Approximately six months later, a lawsuit was filed by the parents (plaintiffs) asserting that the RN failed to recognize an emergent medical condition and that an immediate transfer to the hospital would have prevented the student’s death. In their depositions, the plaintiffs testified that they were not conversant with the diagnosis of necrotizing fasciitis and were not advised that immediate medical attention should be sought. Plaintiffs’ experts in infectious disease opined that the RN should have arranged for an immediate transfer to the hospital, preferably when he realized that the parents were unavailable. At the very latest, transfer should have been arranged at 1:00 p.m. when he noted that the student’s condition significantly deteriorated. Plaintiffs’ experts further asserted that the RN should have monitored the student’s condition more closely between 8:30 a.m. and 1:00 p.m., including visual assessments of the leg. They also contended that he should not have left campus to cover another school, as there was no qualified medical provider in the building to monitor the student. Although the plaintiffs’ experts admitted that diagnosing medical conditions is not within the scope of practice of a registered nurse, they testified that the RN’s failure to appreciate the potential risks related to the student’s symptoms represented a departure from the standard of care.
Defense experts argued that between 8:30 a.m. and 1:00 p.m., the student’s symptoms did not constitute a medical emergency. Moreover, when his condition changed, the RN adamantly advised the parents to seek emergent care. The plaintiffs’ attorney countered that the parents did not have an understanding of the potential clinical risks due to limited health literacy and that they were not informed of the risks associated with the student’s symptoms. The lack of nursing documentation regarding the instructions given to the parents created a significant challenge to the defense of this case. In retrospect, the RN admitted that it would have been a better course of action to call 911 when the student’s condition deteriorated and to document an informed refusal if the parents then insisted on going to the pediatrician’s office.


This case had the potential for a high jury verdict, due to the decedent’s age and the sympathy factor potentially influencing a jury’s decision. Integral to the resolution plan of the defense team was the evaluation of the witnesses’ credibility and the likelihood that the jury would believe the plaintiffs’ testimony. The parents’ deposition testimony was compelling and sympathetic, and the defense opined that a jury may believe that the parents were not properly informed of the need for emergent medical care. Jurors’ opinions regarding whether the standard of care was fulfilled is based upon many factors, including the credibility of the witnesses and the experts’ deposition testimony, as well as the documentation in the electronic health record. In this case, the nurse’s documentation omitted details to support his testimony that he advised the parents of the risks of failing to seek immediate medical attention. Further complicating the defense was the RN’s testimony that he was not conversant with the symptoms of necrotizing fasciitis and that he had never treated a patient with this condition.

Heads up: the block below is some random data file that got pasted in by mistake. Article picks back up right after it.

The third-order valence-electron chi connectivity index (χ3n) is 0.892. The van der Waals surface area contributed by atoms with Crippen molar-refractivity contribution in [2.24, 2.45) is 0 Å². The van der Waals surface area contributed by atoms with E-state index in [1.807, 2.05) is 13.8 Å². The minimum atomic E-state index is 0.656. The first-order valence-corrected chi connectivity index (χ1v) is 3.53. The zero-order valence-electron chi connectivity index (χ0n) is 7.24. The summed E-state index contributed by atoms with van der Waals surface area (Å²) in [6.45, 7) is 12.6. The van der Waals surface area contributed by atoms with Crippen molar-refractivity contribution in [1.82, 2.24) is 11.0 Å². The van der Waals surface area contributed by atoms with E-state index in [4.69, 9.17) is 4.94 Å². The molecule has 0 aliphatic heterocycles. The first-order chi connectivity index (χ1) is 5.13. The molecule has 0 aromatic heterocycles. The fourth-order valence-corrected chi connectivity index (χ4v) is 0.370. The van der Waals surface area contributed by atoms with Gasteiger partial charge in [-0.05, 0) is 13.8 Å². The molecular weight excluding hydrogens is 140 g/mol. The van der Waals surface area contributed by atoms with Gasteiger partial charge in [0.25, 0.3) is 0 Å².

Based upon the above-referenced defense challenges and diminished potential for a successful defense verdict, coupled with the sympathy factor associated with the death of a young patient, a settlement was negotiated in mediation on behalf of the insured RN.
Total Incurred: More than $450,000.        
(Note: Figures represent the payments made on behalf of the insured and do not include any payments that may have been made by co-defendants.)

Risk Management Recommendations

  • Document all discussions with students/parents, and actions taken, including any treatment recommendations that were provided. Objective and concise documentation is essential for both continuity of care, as well as for the defense of a potential malpractice claim. A comprehensive electronic health record is critical to any legal defense.